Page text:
Michael Rooker as Merle Dixon
Not enough Merle Dixon in this week’s Current interview with Michael Rooker? Ask no more: in honor of his upcoming appearance at Wizard World San Antonio Comic-Con, in town August 1-3, we dig in deep with Rooker about his most famous role.
One of the most interesting things about Merle is the deep fan reaction he elicited. What do you think it was about Merle Dixon, who is definitely not the nicest guy in the world, that made people love him so much?
I think Merle had a little bit of everybody in him. All of us can be not the nicest people in the world, but we all have this inner core when it comes to family that everybody can relate to, and we all wanna think that we would pay the ultimate price for one of our loved ones. That struck a real chord, and I think because of that this character has become even more popular after his death than he was during his life on The Walking Dead. I notice it in the Comic-Cons, and on the street, and in places like the ArcLight Theater. I was walking down the street, and a lady who does the caramel corn came out from working just to stop me and ask if she could give me a hug. I said, “Of course!” And she almost started weeping. She gave me a hug, and then asked, “Can I give you something?” She took me back inside and gave me the freshest caramel corn she had finished making — I tell you, that stuff would just melt in your mouth.
Well, thanks for making me hungry. I bet you made her day.
She was a sweetheart, and that corn was just the best. I don’t know what the magic is that goes into that stuff. I’m going to tweet her photo today. You know, she was afraid that if she took a photo with me she would get fired, because some businesses don’t like their employees to stop people like that, but she did. And she didn’t ask for the photo — I did. I’m gonna put it on my Twitter and she can hop on there and snag it.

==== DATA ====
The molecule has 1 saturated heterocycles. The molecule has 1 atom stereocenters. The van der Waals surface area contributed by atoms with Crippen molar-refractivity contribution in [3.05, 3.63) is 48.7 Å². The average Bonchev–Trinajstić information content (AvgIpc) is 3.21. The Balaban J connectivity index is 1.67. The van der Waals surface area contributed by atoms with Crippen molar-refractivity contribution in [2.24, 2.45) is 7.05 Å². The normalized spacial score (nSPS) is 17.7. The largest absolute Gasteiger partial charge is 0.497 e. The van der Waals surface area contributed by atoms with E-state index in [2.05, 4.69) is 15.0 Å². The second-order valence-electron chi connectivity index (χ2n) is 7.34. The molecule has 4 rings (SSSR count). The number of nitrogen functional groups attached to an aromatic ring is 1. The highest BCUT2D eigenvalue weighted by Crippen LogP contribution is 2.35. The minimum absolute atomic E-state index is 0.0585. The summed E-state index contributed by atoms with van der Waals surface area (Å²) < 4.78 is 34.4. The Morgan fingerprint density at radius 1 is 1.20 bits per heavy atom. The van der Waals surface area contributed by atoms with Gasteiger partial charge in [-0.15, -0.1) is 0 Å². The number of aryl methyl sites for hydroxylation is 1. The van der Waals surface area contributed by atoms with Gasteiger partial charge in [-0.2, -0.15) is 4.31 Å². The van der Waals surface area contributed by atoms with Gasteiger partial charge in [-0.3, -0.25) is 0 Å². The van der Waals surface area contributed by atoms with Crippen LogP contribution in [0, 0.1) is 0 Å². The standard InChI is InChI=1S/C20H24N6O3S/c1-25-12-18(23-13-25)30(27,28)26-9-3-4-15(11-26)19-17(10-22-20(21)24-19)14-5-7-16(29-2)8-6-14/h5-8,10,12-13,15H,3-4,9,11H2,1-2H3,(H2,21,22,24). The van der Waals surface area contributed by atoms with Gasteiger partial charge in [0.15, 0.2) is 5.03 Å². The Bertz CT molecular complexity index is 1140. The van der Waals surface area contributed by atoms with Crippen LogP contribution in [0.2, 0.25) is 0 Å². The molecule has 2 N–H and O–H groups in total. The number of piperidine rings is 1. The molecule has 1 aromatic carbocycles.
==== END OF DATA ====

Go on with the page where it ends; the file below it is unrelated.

She’s going to love that! So Merle Dixon has been a big hit with the fans, clearly.
He has indeed. The fan reaction is through the roof.
Obviously, with that amount of emotional investment, fans weren’t thrilled with Merle’s death, even though he does get the most awesome exit scene we’ve seen so far. Now, narratively speaking, sometimes characters have to die — their arc has run its course, and keeping the character going just weakens the impact. In your opinion, was that the case with Merle? Did he have to die, narratively speaking, or was there more to him that we could have seen?
There was way more. Way way way more. I totally disagree with the killing off of Merle, but I also had a lot to say about how I went out. I had several meetings with the writers. For example, that whole beat-down before the Governor grabbed me was to soften Merle up, because we all know there is no way the Governor could ever beat Merle up in a fight. So, I told them, you’ve got to have the beat-down before the Governor grabs Merle. One thing I will clear up — the line Merle says, “I’m not gonna beg you for nothing” — is not to the governor.
So glad you brought that up. To me, one of the best moments of the show was hearing that line out of Merle’s mouth again. We heard it the first time on the rooftop at the beginning of “Tell it to the Frogs,”(Season 1, Ep. 3) when he is frightened and asking God for help —but then he changes his mind and shouts to God that he’s not going to beg him for anything. Forget begging for a miracle when there’s a perfectly good hacksaw nearby (which he uses, famously, to cut off his hand to escape the roof). To me, that is Merle’s life story: fear and vulnerability, and then defiance in the face of that fear.
That was exactly what it was for — it was directed toward God, no one else. Not the Governor, not anyone. He knew he was finished, and there was no way he was gonna get out of this. So at that moment in time, he’s talking to his Maker. He’s still not gonna beg, even at that final moment. And you know, I threw that in. It wasn’t in the script. I threw that in because I knew what I wanted to do, but I hadn’t told anyone. I was trying to find the right moment to lay it out there, which was right before my death, and that was pure and simple ad-libbing. It was really cool that I had the opportunity to do it.
That’s beyond really cool — that’s perfect symmetry. Now, in the episode “This Sorrowful Life,” (Season 3, Ep. 15) before Merle goes for his last ride to ambush the Governor’s camp, he has a conversation with Rick in which he says, “I don’t know why I do the things I do. Never did. I’m a damn mystery to me.”